Group pulls support for new club

Published 12:00 am Tuesday, June 5, 2001

As one group in the community raises money for a Boys & Girls Club another is backing out of the picture.

Officials with the Salvation Army of the Miss-Lou Area said they stepped away from the initiative because they did not want to impede anyone from forming such a club.

&uot;I think it’s best that we step out of the way rather than hinder any of the efforts that are going on,&uot; said Capt. Bobby Westmoreland.

Email newsletter signup

As part of a statewide campaign to charter new Boys & Girls Clubs, Attorney General Mike Moore said the local community needed to raise at least $25,000 and preferably $50,000 and come up with a board of directors in the next two weeks. If it could do so, the state Legislature would match $25,000 and the national Boys & Girls Club would match another $25,000.

The Salvation Army of the Miss-Lou Area had offered $140,000 plus $100,000 to $150,000 in grants and two buildings on North Canal Street and Madison Street for the club.

But other local leaders, such as Rep. Phillip West, D-Natchez, say they want the club at Thompson School on North Union Street because of its proximity to black neighborhoods.

&uot;We thought the community was ready for us to take the lead but maybe it will be better in this other way,&uot; said Westmoreland, who thinks the Salvation Army would need the support of the &uot;whole community&uot; to be successful.

Without that support &uot;we could not do the quality club that we want to do,&uot; he said.

Westmoreland said it would be wonderful if the community could overcome those obstacles for the good of young people.

&uot;Whoever is taking the lead (in forming the club), the community needs to get behind those people,&uot; he said. &uot;Both the black and the white communities should get behind that effort.&uot;

Despite its situation, the Salvation Army of the Miss-Lou plans to continue its local projects, which are almost entirely funded by the community.

&uot;We only went into this with the best interest at heart and with a love for the youth and a love for this community,&uot; Westmoreland said.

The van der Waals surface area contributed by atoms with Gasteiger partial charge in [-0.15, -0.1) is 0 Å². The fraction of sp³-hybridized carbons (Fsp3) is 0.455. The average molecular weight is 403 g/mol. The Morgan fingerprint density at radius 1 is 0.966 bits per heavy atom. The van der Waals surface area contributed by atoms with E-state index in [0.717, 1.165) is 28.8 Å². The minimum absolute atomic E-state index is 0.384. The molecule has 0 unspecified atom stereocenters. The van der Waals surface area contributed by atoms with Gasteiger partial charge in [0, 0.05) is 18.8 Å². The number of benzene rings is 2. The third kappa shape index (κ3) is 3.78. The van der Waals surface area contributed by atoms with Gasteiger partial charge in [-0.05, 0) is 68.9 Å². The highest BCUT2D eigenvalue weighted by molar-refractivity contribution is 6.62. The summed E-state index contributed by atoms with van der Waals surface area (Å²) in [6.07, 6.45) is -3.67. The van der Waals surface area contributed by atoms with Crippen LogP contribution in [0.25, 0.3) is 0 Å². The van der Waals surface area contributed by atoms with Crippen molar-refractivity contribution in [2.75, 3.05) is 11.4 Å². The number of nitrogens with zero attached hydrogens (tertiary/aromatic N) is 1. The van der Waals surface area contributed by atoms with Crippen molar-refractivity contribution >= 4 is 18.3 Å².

Meanwhile, West said he has been seeking pledges to place the club at Thompson School with the help of supervisors Thomas &uot;Boo&uot; Campbell and Darryl Grennell, Alderwoman Joyce Arceneaux and Alderman Ricky Gray.

Their goal is to raise $50,000.

&uot;We are close to $40,000 now,&uot; taking into account plans to receive $10,000 from both the Natchez Board of Alderman and the Adams County Board of Supervisors, West said.

&uot;This is something that’s desperately needed for our community,&uot; West said. &uot;It has been needed for many years.&uot;

Recently, he has spoken with many people who seemed to understand the importance of the club – not just for recreation but in creating productive citizens.

&uot;I was surprised that people had the vision to see that,&uot; West said.

Factors such as the location of Thompson School, its history and its availability have led him to support using the North Union Street school for the club.

&uot;We just want to make sure that the intent of the program is to touch those kids who need touching the most,&uot; West said.

Westmoreland said the Salvation Army estimates it would cost $140,000 annually to operate a Boys & Girls Club.

Salvation Army officials do not mind the Thompson School location and will offer assistance and even management – but only if asked, Westmoreland said.

It can only provide money for the project if it falls under its management and guidelines for business, Westmoreland said.

And &uot;whether we’re doing the club or not it is a needed program in this community,&uot; Westmoreland said.